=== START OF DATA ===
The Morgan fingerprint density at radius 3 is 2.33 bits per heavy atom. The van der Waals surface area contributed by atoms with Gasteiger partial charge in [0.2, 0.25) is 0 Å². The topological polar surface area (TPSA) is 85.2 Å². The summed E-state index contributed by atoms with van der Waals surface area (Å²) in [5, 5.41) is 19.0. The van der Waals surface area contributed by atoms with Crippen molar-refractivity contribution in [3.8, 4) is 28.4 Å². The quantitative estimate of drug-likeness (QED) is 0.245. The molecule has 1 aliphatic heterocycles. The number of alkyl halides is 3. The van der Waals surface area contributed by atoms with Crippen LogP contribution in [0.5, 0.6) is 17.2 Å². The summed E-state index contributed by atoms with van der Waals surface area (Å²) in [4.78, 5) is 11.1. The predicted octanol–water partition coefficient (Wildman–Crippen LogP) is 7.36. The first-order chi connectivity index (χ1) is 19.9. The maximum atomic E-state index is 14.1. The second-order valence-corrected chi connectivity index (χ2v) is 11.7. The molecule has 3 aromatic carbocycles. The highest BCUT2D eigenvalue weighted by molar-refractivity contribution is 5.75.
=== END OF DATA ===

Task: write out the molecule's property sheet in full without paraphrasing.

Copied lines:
The Morgan fingerprint density at radius 3 is 2.33 bits per heavy atom. The van der Waals surface area contributed by atoms with Gasteiger partial charge in [0.2, 0.25) is 0 Å². The topological polar surface area (TPSA) is 85.2 Å². The summed E-state index contributed by atoms with van der Waals surface area (Å²) in [5, 5.41) is 19.0. The van der Waals surface area contributed by atoms with Crippen molar-refractivity contribution in [3.8, 4) is 28.4 Å². The quantitative estimate of drug-likeness (QED) is 0.245. The molecule has 1 aliphatic heterocycles. The number of alkyl halides is 3. The van der Waals surface area contributed by atoms with Crippen LogP contribution in [0.5, 0.6) is 17.2 Å². The summed E-state index contributed by atoms with van der Waals surface area (Å²) in [4.78, 5) is 11.1. The predicted octanol–water partition coefficient (Wildman–Crippen LogP) is 7.36. The first-order chi connectivity index (χ1) is 19.9. The maximum atomic E-state index is 14.1. The second-order valence-corrected chi connectivity index (χ2v) is 11.7. The molecule has 3 aromatic carbocycles. The highest BCUT2D eigenvalue weighted by molar-refractivity contribution is 5.75.